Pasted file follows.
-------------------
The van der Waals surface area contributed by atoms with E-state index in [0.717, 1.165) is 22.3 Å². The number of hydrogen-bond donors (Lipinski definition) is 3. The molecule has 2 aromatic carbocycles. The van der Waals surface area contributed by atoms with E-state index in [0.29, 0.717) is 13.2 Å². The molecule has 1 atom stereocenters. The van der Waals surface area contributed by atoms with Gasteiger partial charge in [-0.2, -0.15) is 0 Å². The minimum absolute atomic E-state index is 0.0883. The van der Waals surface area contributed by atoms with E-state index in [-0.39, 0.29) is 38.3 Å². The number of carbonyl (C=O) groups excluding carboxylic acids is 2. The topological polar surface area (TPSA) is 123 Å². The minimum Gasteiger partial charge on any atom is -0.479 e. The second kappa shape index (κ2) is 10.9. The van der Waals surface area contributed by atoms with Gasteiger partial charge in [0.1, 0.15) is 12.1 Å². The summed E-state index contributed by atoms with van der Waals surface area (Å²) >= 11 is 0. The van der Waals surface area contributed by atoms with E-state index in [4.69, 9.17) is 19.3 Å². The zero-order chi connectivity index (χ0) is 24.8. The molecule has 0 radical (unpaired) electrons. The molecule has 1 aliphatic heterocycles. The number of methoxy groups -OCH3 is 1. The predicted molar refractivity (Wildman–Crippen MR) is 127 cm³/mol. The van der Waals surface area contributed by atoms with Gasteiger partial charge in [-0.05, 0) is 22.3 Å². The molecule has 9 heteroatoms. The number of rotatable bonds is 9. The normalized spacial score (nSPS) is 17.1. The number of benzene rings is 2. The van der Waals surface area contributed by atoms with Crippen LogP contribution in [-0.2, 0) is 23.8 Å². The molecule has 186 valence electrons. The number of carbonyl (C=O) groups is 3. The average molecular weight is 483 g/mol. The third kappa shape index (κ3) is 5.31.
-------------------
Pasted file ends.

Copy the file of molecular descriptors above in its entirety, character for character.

The van der Waals surface area contributed by atoms with E-state index in [0.717, 1.165) is 22.3 Å². The number of hydrogen-bond donors (Lipinski definition) is 3. The molecule has 2 aromatic carbocycles. The van der Waals surface area contributed by atoms with E-state index in [0.29, 0.717) is 13.2 Å². The molecule has 1 atom stereocenters. The van der Waals surface area contributed by atoms with Gasteiger partial charge in [-0.2, -0.15) is 0 Å². The minimum absolute atomic E-state index is 0.0883. The van der Waals surface area contributed by atoms with E-state index in [-0.39, 0.29) is 38.3 Å². The number of carbonyl (C=O) groups excluding carboxylic acids is 2. The topological polar surface area (TPSA) is 123 Å². The minimum Gasteiger partial charge on any atom is -0.479 e. The second kappa shape index (κ2) is 10.9. The van der Waals surface area contributed by atoms with Gasteiger partial charge in [0.1, 0.15) is 12.1 Å². The summed E-state index contributed by atoms with van der Waals surface area (Å²) >= 11 is 0. The van der Waals surface area contributed by atoms with E-state index in [4.69, 9.17) is 19.3 Å². The zero-order chi connectivity index (χ0) is 24.8. The molecule has 0 radical (unpaired) electrons. The molecule has 1 aliphatic heterocycles. The number of methoxy groups -OCH3 is 1. The predicted molar refractivity (Wildman–Crippen MR) is 127 cm³/mol. The van der Waals surface area contributed by atoms with Gasteiger partial charge in [-0.05, 0) is 22.3 Å². The molecule has 9 heteroatoms. The number of rotatable bonds is 9. The normalized spacial score (nSPS) is 17.1. The number of benzene rings is 2. The van der Waals surface area contributed by atoms with Crippen LogP contribution in [-0.2, 0) is 23.8 Å². The molecule has 186 valence electrons. The number of carbonyl (C=O) groups is 3. The average molecular weight is 483 g/mol. The third kappa shape index (κ3) is 5.31.